“No one will ever forget that dreadful night or the shock it put on us or on Rock Springs,” Oleson wrote. “We were all born and raised right here in Rock Springs and never thought anything like this would happen here, let alone to one of us.”

The community was never the same for Peterson’s daughter, Jenny Sanders, who said she lived in fear after her mother was shot.

“I was so afraid to even leave the house,” she said. “It was so scary that nobody got caught.”

Sanders ultimately moved to Arkansas in 2009. She continues to mourn the loss of her mother and said she and her family have never been the same.

Side door to V-I Propane C-Store where Davida Peterson was shot in the head while working on May 8, 1999.
Side door to V-I Propane C-Store where Davida Peterson was shot in the head while working on May 8, 1999. (Courtesy Photo)

Hard-Scrabbled Past

Today, the former V-1 is now a gold and silver coin shop. From I-80, the well-worn V-1 sign stands as a relic in a city with a gritty past, dating back to the massacre of more than 28 Chinese coal miners in Rock Springs in 1885.

The hard-scrabbled boom-and-bust mining town was also notoriously featured in the late 1970s when Dan Rather did a “60 Minutes” two-part exposé shining a spotlight on the open prostitution and gambling in downtown Rock Springs, which was allegedly fueled by corrupt politicians whose tentacles reportedly reached into the highest levels of state government up to former Gov. Ed Herschler’s office.

The drama heated up in July 1978 when the city’s newly enlisted public safety director, Ed Cantrell, leaned over the front seat of a police car and shot an undercover agent, Michael Rosa, between the eyes with two detectives present. This led to a highly publicized trial by the flamboyant Jackson lawyer Gerry Spence, who convinced a jury that Cantrell was not guilty.

Ultimately, a grand jury also found no proof of high-level payoffs and indicted 25 people on drug-delivery charges, two of whom were low-level state officials, according to WyoHistory.Org.

‘Good People’

McIntosh remembers the Peterson family fondly. His mother worked alongside Peterson’s mom at the New Grand Chinese restaurant.

“They were a working-class family like myself,” he said. “Good people.”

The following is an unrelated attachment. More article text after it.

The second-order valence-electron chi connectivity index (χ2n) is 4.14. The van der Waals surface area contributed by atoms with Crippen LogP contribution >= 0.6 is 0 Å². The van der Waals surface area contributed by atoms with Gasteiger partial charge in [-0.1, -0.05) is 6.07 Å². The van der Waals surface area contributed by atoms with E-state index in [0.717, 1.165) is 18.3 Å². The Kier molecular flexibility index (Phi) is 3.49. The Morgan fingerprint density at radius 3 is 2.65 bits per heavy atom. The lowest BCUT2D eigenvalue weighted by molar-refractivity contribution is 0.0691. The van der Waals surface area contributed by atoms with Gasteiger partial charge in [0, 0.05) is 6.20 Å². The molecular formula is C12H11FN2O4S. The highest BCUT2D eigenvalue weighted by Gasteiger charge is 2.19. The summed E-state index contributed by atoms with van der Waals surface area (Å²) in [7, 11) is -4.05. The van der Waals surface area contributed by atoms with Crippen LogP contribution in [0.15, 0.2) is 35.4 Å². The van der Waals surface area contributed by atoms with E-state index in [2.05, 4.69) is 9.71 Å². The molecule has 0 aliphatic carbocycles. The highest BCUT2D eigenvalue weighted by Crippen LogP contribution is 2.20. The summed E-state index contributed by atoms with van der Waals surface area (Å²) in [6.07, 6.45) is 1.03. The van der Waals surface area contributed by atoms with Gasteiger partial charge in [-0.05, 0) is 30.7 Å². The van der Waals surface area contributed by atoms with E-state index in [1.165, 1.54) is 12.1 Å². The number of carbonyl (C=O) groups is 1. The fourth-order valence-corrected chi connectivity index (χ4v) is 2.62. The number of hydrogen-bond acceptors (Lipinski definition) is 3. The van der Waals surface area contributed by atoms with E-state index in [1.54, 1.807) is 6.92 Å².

McIntosh began his career in law enforcement as a sheriff’s deputy tasked with overseeing security at the Rock Springs hospital.

He remembers the 1970s as an unfettered wild time in the city’s history when it was overfilled with transient workers cashing in on high-paying jobs building the newly minted coal-fired Jim Bridger Power Plant.

Then, he was one of seven deputies hired to keep order at the hospital, including walking doctors and nurses to their cars at night. It was that dangerous, he said.

He remembers the Ninth Street area on which V-1 was located as being “a little on the dark side.”

“Dark as in shady,” he said.

Peterson’s murder hit them all hard, McIntosh said, though the city has had its fair share of crime and robberies.

In 1984, a 44-year-old male convenience store clerk was robbed and killed by two gunmen. Less than a year after Peterson was shot and killed, 23-year-old Ryan Lee Wilks was charged in the shooting death of a female Pizza Hut delivery driver in January 2020.

Rock Springs has always been a boom town or low down, so to say, McIntosh noted, and the feast or famine cycle brings a lot of strangers to town. And where there’s money, there’s crime.

Hope For Answers

For Peterson’s family, the senselessness of the tragedy continues to haunt them.

“My sister’s life was ultimately worth less than $300,” Beauchamp said. “She deserves justice so she can rest in peace.”

Beauchamp spoke about the hole her sister’s murder left on her parents and family, who continued to visit Peterson weekly up until her death.

“Until you’ve suffered right along with the rest of us, people just can’t understand,” she said. “No matter what the reasoning, because it’s the hurt and pain you carry with you for the rest of your life.”

Sanders said she’s not terribly optimistic police will be able to find the people who killed her mother after all this time but agreed that having answers would help at least bring some justice and closure to the senseless killing.

“You never get over it,” she said, “but it would help bring some closure.”

Those who knew Peterson also weighed in on the police department’s post that it’s put a new detective on her case.

Writing on the Facebook page You Know You’re From Rock Springs, Wyoming if …, many shared memories.

“She was a good friend of mine and my family. I still miss her very much,” wrote Kayce Grant.

“Davida was an amazing. Person. RIP dear friend,” Alexis Lewis said.

“I never forgot her,” Jo Jo wrote. “She touched my life and my heart bless her for that.”

Others speculated on whether it was a robbery and who might have done it and are encouraged that the police have taken up the case again and that the community and Peterson’s family may finally get answers.

Jen Kocher can be reached at: Jen@CowboyStateDaily.com

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JK

Jen Kocher

Features, Investigative Reporter